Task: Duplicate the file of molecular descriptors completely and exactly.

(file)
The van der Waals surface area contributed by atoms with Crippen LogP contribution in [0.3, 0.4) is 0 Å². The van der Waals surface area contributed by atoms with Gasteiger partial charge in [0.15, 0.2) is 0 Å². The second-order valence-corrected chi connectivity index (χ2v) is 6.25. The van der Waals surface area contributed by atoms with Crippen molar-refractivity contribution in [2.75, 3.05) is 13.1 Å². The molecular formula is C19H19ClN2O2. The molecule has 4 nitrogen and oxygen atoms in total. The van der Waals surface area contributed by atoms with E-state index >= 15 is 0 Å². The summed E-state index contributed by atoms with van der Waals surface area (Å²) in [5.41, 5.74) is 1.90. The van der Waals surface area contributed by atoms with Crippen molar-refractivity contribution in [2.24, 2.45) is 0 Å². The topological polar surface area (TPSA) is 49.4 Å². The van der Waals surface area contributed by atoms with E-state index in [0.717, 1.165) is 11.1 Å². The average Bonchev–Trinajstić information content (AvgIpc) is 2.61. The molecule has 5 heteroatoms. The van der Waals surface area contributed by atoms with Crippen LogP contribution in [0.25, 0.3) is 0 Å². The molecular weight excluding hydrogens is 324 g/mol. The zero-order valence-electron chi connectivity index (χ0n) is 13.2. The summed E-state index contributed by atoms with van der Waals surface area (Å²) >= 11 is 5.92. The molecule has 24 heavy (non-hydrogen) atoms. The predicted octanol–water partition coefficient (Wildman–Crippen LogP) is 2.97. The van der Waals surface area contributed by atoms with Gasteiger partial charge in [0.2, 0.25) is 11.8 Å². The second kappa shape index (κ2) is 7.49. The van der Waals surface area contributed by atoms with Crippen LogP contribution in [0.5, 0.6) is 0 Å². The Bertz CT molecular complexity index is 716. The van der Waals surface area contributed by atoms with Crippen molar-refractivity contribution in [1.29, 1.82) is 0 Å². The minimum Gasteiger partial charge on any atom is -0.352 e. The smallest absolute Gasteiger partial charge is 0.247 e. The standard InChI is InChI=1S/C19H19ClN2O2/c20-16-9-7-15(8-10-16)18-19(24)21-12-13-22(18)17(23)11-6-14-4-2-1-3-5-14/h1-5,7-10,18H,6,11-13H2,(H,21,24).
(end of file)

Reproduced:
The van der Waals surface area contributed by atoms with Crippen LogP contribution in [0.3, 0.4) is 0 Å². The van der Waals surface area contributed by atoms with Gasteiger partial charge in [0.15, 0.2) is 0 Å². The second-order valence-corrected chi connectivity index (χ2v) is 6.25. The van der Waals surface area contributed by atoms with Crippen molar-refractivity contribution in [2.75, 3.05) is 13.1 Å². The molecular formula is C19H19ClN2O2. The molecule has 4 nitrogen and oxygen atoms in total. The van der Waals surface area contributed by atoms with E-state index >= 15 is 0 Å². The summed E-state index contributed by atoms with van der Waals surface area (Å²) in [5.41, 5.74) is 1.90. The van der Waals surface area contributed by atoms with Crippen molar-refractivity contribution in [2.24, 2.45) is 0 Å². The topological polar surface area (TPSA) is 49.4 Å². The van der Waals surface area contributed by atoms with E-state index in [0.717, 1.165) is 11.1 Å². The average Bonchev–Trinajstić information content (AvgIpc) is 2.61. The molecule has 5 heteroatoms. The van der Waals surface area contributed by atoms with Crippen LogP contribution in [0.25, 0.3) is 0 Å². The molecular weight excluding hydrogens is 324 g/mol. The zero-order valence-electron chi connectivity index (χ0n) is 13.2. The summed E-state index contributed by atoms with van der Waals surface area (Å²) >= 11 is 5.92. The molecule has 24 heavy (non-hydrogen) atoms. The predicted octanol–water partition coefficient (Wildman–Crippen LogP) is 2.97. The van der Waals surface area contributed by atoms with Gasteiger partial charge in [0.2, 0.25) is 11.8 Å². The second kappa shape index (κ2) is 7.49. The van der Waals surface area contributed by atoms with Crippen LogP contribution in [0.5, 0.6) is 0 Å². The Bertz CT molecular complexity index is 716. The van der Waals surface area contributed by atoms with Crippen molar-refractivity contribution in [1.29, 1.82) is 0 Å². The minimum Gasteiger partial charge on any atom is -0.352 e. The smallest absolute Gasteiger partial charge is 0.247 e. The standard InChI is InChI=1S/C19H19ClN2O2/c20-16-9-7-15(8-10-16)18-19(24)21-12-13-22(18)17(23)11-6-14-4-2-1-3-5-14/h1-5,7-10,18H,6,11-13H2,(H,21,24).